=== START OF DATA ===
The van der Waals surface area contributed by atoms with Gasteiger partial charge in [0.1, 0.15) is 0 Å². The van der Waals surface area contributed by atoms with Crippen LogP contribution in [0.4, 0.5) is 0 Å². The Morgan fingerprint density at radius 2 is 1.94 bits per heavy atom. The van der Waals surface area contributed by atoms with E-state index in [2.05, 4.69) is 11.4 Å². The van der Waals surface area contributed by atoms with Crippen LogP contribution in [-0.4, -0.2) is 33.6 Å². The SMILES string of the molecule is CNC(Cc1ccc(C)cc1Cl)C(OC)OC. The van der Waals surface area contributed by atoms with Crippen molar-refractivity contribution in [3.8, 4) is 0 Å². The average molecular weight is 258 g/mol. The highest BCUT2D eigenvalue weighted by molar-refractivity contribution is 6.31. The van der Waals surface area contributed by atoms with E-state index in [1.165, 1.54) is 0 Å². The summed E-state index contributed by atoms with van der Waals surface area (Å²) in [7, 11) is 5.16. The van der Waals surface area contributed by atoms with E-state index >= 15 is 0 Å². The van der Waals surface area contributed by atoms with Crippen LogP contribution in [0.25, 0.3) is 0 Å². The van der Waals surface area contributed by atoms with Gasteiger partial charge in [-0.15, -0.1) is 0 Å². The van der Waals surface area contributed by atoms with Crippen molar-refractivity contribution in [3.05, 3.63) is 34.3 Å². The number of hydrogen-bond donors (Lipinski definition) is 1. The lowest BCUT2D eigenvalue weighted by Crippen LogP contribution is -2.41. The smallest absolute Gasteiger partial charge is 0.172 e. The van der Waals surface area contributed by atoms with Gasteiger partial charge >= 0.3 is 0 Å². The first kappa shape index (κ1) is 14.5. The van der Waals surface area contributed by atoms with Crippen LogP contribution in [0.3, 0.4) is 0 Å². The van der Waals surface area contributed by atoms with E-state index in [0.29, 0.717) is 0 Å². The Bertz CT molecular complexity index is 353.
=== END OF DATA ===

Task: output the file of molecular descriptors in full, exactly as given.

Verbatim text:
The van der Waals surface area contributed by atoms with Gasteiger partial charge in [0.1, 0.15) is 0 Å². The van der Waals surface area contributed by atoms with Crippen LogP contribution in [0.4, 0.5) is 0 Å². The Morgan fingerprint density at radius 2 is 1.94 bits per heavy atom. The van der Waals surface area contributed by atoms with E-state index in [2.05, 4.69) is 11.4 Å². The van der Waals surface area contributed by atoms with Crippen LogP contribution in [-0.4, -0.2) is 33.6 Å². The SMILES string of the molecule is CNC(Cc1ccc(C)cc1Cl)C(OC)OC. The van der Waals surface area contributed by atoms with Crippen molar-refractivity contribution in [3.8, 4) is 0 Å². The average molecular weight is 258 g/mol. The highest BCUT2D eigenvalue weighted by molar-refractivity contribution is 6.31. The van der Waals surface area contributed by atoms with E-state index in [1.165, 1.54) is 0 Å². The summed E-state index contributed by atoms with van der Waals surface area (Å²) in [7, 11) is 5.16. The van der Waals surface area contributed by atoms with E-state index >= 15 is 0 Å². The van der Waals surface area contributed by atoms with Crippen LogP contribution in [0.25, 0.3) is 0 Å². The van der Waals surface area contributed by atoms with Gasteiger partial charge in [-0.15, -0.1) is 0 Å². The van der Waals surface area contributed by atoms with Crippen molar-refractivity contribution in [3.05, 3.63) is 34.3 Å². The number of hydrogen-bond donors (Lipinski definition) is 1. The lowest BCUT2D eigenvalue weighted by Crippen LogP contribution is -2.41. The smallest absolute Gasteiger partial charge is 0.172 e. The van der Waals surface area contributed by atoms with Gasteiger partial charge >= 0.3 is 0 Å². The first kappa shape index (κ1) is 14.5. The van der Waals surface area contributed by atoms with Crippen LogP contribution in [0.3, 0.4) is 0 Å². The van der Waals surface area contributed by atoms with E-state index in [0.29, 0.717) is 0 Å². The Bertz CT molecular complexity index is 353.